With the NHL offseason essentially over, many Islander fans are wondering what exactly is going on with Ryan Strome. The 23 year-old forward was a big part of the Islanders’ present and future plans, and now there is a huge question mark surrounding him.
Strome is a restricted free agent and has still not signed with the Islanders. He turned down the qualifying offer on the June 15th deadline, and since then there has been little movement. As a restricted free agent, Strome does not have much leverage in these negotiations. If Strome does not agree to a deal, he is not free to sign with another team. Strome has two options: come to an agreement with the team or sit until one is reached.
This situation is comparable to last offseason when General Manager Garth Snow and center Brock Nelson couldn’t come to an agreement in the summer. The stalemate came to an end on the eve of training camp as Nelso agreed to a three-year, $7.5 million contract with the Islanders.
With about a month left until training camp, Islanders fans are hoping there is less drama with Strome and the front office this time around. Snow may be reluctant to give Strome a decent contract since he is coming off a disappointing season. Strome was one of the Islanders’ best players in 2014-2015, scoring 50 points, netting 17 goals and leading the team with a +23 rating. Strome hit the sophomore slump last season, only scoring 7 goals, recording 18 points and a +8 rating in 37 games.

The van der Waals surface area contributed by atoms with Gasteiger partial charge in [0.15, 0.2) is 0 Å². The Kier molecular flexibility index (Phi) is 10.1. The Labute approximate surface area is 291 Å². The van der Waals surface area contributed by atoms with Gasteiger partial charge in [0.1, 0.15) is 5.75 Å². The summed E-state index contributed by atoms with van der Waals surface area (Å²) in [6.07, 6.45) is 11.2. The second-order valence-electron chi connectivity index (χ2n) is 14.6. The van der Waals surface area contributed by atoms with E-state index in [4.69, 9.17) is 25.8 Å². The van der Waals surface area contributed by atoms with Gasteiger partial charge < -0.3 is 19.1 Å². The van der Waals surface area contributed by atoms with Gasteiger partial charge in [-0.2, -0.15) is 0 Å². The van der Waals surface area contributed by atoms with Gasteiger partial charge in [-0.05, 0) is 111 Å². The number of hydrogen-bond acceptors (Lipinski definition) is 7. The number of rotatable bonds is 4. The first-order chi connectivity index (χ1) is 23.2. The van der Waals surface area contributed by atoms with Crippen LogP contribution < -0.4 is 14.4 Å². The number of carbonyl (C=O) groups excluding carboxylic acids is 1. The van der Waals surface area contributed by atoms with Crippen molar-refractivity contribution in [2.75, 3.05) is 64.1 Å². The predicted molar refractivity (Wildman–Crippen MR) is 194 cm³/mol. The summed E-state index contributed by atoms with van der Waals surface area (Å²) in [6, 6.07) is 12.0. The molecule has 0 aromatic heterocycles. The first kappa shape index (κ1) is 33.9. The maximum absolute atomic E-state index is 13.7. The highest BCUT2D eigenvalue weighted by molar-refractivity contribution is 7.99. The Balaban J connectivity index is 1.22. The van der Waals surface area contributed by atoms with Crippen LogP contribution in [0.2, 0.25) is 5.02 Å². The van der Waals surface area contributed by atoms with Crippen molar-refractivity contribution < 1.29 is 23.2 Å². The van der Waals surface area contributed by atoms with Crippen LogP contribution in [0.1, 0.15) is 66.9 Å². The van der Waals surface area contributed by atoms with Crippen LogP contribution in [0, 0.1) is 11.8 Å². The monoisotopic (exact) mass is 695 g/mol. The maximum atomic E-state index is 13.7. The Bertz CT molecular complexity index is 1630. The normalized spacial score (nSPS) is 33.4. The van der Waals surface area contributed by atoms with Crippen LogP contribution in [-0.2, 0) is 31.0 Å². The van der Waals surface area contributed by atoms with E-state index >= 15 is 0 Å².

Strome is too young of a player to give up on. As the 5th overall pick in 2011, Strome showed his potential in 2014-2015. Islanders fan should feel pretty confident that Garth Snow and the front office will bring him back. Snow has been busy this summer, signing unrestricted free agents Andrew Ladd, Jason Chimera, P.A. Parenteau and restricted agents Casey Cizikas, Shane Prince, Alan Quine, Scott Mayfield, and J.F. Berube.
Maybe Strome could bet on himself and sign a one-year contract. Strome is important to the Islanders’ success and he can use a huge bounce back year in 2016-2017 to prove that. If Strome can repeat his 2014-2015, or even do better than that, he will have more leverage to ask for a more lucrative contract.
Strome may have played himself out of a better contract than he expected, but there’s no reason why he should not be a participant in Islanders training camp in September. With little leverage in his favor, Strome will probably accept a deal close to training camp, as no player could ever afford to sit out an entire season because of a contract dispute. Right….